Chauchilla cemetery         

 

Day 6 drive 250Km to Arequipa at 2300 mtrs. Next day in Arequipa we went to the Santa Catalina convent and after that we went to see the mummy Juanita at the university museum. Juanita was found a couple of years ago when a volcano erupted near Colca canyon and a big part of the icecap melted. She was offered somewhere in the 15th century and thanks to the ice she is one the most intact mummies ever found. Arequipa is surrounded by 3 volcanoes and the view of these is beautiful but strange also because if they're going to erupt the whole town is in danger. We went to the market also. It was a nice market not very big but you must take care in that neighborhood.

 

Day 8: plane to Juliaca. Here we arrived on about 3700 Mt, 12140 ft for the ones that don't know metrics and we met the second part of Peru, the high plans (altiplano in Spanish) and the mountains. First stop at the cemetery Sillustani Chulpa Tower. The cemetery is besides a "small" lake (lake Umayo) just a little bit higher (about 30 mtrs) than lake Tititcaca but that one is much bigger so this one is really the most highest lake. Chulpa cones from "chulpass" and that means cemetery towers. Here we encountered photo-tourism for the first time. Children and their mothers dress up for tourists who can take pictures from them in exchange for money.

 

Sillustani girl

Girl at Sillustani earning some money

 

After that we went to Puno at 3800 Mt. Puno is situated on lake Titicaca. This lake is on 3800 Mt the highest navigable lake in the world. Especially the first two days we noticed how exhausting it is to be on these heights. Every step makes you grasp for breath. A popular dish here is trout from the lake. Puno is the city to buy your jumpers made from wool. Especially the ones made of Alpaca-wool are great. Alpaca's are a kind of lama's and the quality of the wool is great. These jumpers can be bought for outrageous low prices, say about 13 to 15 US $.

Day 9: a boattrip of 3.5 hours on lake Titicaca to the island of Taquile. After 20 minutes we made a stop at the Uros islands. These islands are made from a layer of reed about 1 Mtr thick so these islands are known by the name floating islands also. On these islands the people live of some fishing but mainly of tourism. Taquile island is an island where people live according old costumes. Some say it must be like the way the Inca's lived. You see only some signs of modern times like solarpanels and cokes to drink. The people live from agriculture and making the famous clothes that they sell mainly to tourists. Man, woman and children are knitting everywhere. We spent the night with a local family on the island. Next day we went back to Puno and had the rest of the day of for buying more sweaters and stuff like that. Unfortunately I brought to many clothes with me so I had to little space left for buying more than 1 jumper.

 

Taquile children

Two children from Taquile from which the girl sold me a bracelet

 

 

Day 11: train from Puno to Cuzco. This is a distance of about 250Km with about 40 stations in between. It started nice because at the first station in Juliaca they decided to repair the train. They fixed the brake on our carriage and the connection between ours and the first carriage. This took about 2 hours so the whole journey took about 14 hours. The train was a diesel one so this didn't go very fast with a highest point on pass "La Raya" on 4300 mtr. Big advantage of such a train is you can sit outside a bit and enjoy the fantastic views on the mountains.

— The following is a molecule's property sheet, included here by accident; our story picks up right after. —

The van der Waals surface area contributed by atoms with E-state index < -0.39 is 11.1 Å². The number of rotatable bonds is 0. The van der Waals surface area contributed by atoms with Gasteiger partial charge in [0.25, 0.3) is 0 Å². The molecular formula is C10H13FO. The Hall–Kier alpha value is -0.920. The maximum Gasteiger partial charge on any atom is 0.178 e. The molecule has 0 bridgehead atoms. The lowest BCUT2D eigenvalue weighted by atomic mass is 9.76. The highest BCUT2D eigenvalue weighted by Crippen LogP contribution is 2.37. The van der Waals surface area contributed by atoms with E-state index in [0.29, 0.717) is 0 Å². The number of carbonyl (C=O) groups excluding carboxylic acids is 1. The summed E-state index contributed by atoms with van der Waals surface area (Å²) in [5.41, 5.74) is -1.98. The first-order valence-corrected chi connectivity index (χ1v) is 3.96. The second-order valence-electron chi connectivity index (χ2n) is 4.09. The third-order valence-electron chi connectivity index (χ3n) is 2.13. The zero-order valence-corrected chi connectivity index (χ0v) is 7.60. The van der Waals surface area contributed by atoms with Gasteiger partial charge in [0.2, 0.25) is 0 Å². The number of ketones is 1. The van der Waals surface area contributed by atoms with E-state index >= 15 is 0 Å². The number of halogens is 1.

Peru is known mostly because of the enormous Inca-culture. Cuzco was the capital of the Inca-empire. The Inca's flourished between 1400 AD until 1532. In this year the empire was conquered by the Spanish under the leadership of Francisco Pizarro. In about 100 years the Inca's built an empire from Cuzco until Quito in the North, the west border of Columbia, north-west of Brazil until a part of Chile in the south. An important feature of this empire was the tight administrative way of ruling this empire and that the Inca's build a vast network of roads like nowhere was seen before on the world. This combined with the high civilization made the Inca's a unique people.

 

In and around Cuzco we did a city tour the next day. In Cuzco you'll find a lot of Inca ruins, like Sacsayhuaman. Pronounced also as "sexy woman". Besides the Inca ruins there are a lot of Spanish churches. Unfortunately destroyed the Spanish almost everything of the Inca's in there infinite wisdom. But I must say the churches they have build are beautiful. In Cuzco there're still a lot of buildings with Inca foundations. You can recognize these by the big stones that fit perfectly and don't have any mortar between them. Also these walls are built from the outside going a bit inside because this improves the structure against the danger of collapsing with earthquakes. The next day we had a choice in going rafting following a visit to Pisac, a holy Inca-place or a free day for seeing more of Cuzco. I choose for the last one and went to the archeological museum and the market. The market of Cuzco is a must. It's big and you can find everything there.

 

 

Cuzco cathedral                               Inca foundations

           Cathedral of Cusco                                         Inca-foundations in the city

 

Everywhere in the city you see rests of the Inca's. Most churches are in bad shape and because there's little or no money for restoration it will stay like this for the next few years. Cuzco is a cozy town because of the buildings, the market and a lot of restaurants and bars. You'll find a lot of them around the central square "Plaza de Armas".

The following days of this journey were dedicated for the Inca Trail to Machu Picchu, the holy Inca city that was never found by the Spanish.

 

 

Machu Picchu

Click on this photo of Machu Picchu to see the rest of this journey

 

 

 

Last changed: 20-10-98


1998: Jeroen promo